Difference Between Allergy and Inflammation

Inflammation and allergy are 2 types of immunological responses caused by different triggers in the human body. Each allergic reaction causes inflammation.

However, not every inflammatory reaction is caused by an allergy. Furthermore, whereas inflammation does not need a genetic predisposition, allergy does.

Inflammation is the body’s natural response to danger.

To activate additional inflammatory cells, the immune system sends out early responses called cytokines.

Inflammation is classified into two types: acute inflammation and chronic inflammation.

Acute inflammation is a quick response to harm, such as a cut finger, but chronic inflammation occurs even when there is no external risk, like in rheumatoid arthritis.

Physical exams, X-rays, and blood tests such as C-reactive protein (CRP) and erythrocyte sedimentation rate can all be used to identify inflammation (ESR).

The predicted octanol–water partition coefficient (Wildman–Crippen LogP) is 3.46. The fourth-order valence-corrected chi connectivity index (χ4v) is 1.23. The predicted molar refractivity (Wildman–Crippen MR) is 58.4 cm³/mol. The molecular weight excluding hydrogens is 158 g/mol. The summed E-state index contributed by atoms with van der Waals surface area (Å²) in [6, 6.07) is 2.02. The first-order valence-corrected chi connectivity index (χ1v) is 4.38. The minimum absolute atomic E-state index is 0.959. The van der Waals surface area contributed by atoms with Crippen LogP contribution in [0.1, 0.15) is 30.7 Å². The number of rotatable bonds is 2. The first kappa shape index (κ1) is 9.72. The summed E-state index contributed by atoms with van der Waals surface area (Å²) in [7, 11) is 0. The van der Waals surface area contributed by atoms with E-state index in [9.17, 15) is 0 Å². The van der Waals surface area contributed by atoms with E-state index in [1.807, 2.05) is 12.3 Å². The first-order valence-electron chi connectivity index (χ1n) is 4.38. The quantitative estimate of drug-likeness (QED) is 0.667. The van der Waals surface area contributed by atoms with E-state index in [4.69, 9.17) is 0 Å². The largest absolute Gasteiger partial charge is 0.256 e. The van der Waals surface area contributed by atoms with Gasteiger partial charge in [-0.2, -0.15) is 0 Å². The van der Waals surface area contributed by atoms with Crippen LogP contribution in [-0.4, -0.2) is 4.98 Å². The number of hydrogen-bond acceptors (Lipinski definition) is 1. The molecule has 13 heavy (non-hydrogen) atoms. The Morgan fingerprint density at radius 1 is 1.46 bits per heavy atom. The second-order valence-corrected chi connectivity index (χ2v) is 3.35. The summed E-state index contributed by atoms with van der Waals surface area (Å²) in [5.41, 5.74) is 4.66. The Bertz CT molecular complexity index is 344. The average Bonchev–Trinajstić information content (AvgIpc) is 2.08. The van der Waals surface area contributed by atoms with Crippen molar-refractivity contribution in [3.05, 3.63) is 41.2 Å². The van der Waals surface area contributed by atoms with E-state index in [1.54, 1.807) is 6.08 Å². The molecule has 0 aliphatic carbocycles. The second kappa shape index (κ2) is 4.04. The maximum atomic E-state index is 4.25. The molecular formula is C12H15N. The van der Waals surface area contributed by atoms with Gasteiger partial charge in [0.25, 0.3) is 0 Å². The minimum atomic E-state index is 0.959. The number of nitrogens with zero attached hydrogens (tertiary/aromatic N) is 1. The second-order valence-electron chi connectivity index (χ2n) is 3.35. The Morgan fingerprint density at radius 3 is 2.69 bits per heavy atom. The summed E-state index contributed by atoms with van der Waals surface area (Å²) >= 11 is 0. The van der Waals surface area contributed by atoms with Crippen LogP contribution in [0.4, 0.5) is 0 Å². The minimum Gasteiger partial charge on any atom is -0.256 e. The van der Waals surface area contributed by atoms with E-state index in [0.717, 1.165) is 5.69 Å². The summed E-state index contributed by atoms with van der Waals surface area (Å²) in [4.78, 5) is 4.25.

An allergy is a unique immunological response to a chemical invader, which is generally a protein or peptide.

This reaction needs a genetic predisposition; that is, only those who express certain proteins are allergic to certain types of chemical exposure.

Sneezing, itching of the nose, eyes, and roofs of the mouth, watery, red, and swollen eyes, tingling in the mouth, swelling of the lips, tongue, face, throat, hives, anaphylaxis, rashes, cough, chest pains, short breath, and wheezing are all indications of an allergic response.

Allergen avoidance, medicines (antihistamines), immunotherapy, and emergency epinephrine are also therapeutic options for allergies.

Although every allergy causes inflammation, not every inflammatory reaction is caused by an allergy.

Comparison Table

Parameter of ComparisonAllergyInflammation
Genetic predispositionNeed genetic predispositionDo not need a genetic predisposition
SymptomsSneezing, itching, swollen eyes, etc.Flushed skin, pain, swelling
DiagnosisPhysical examination, skin test, blood testx-ray, blood test
treatmentAllergen avoidance, medicationsMedicines, home remedies

What is Inflammation?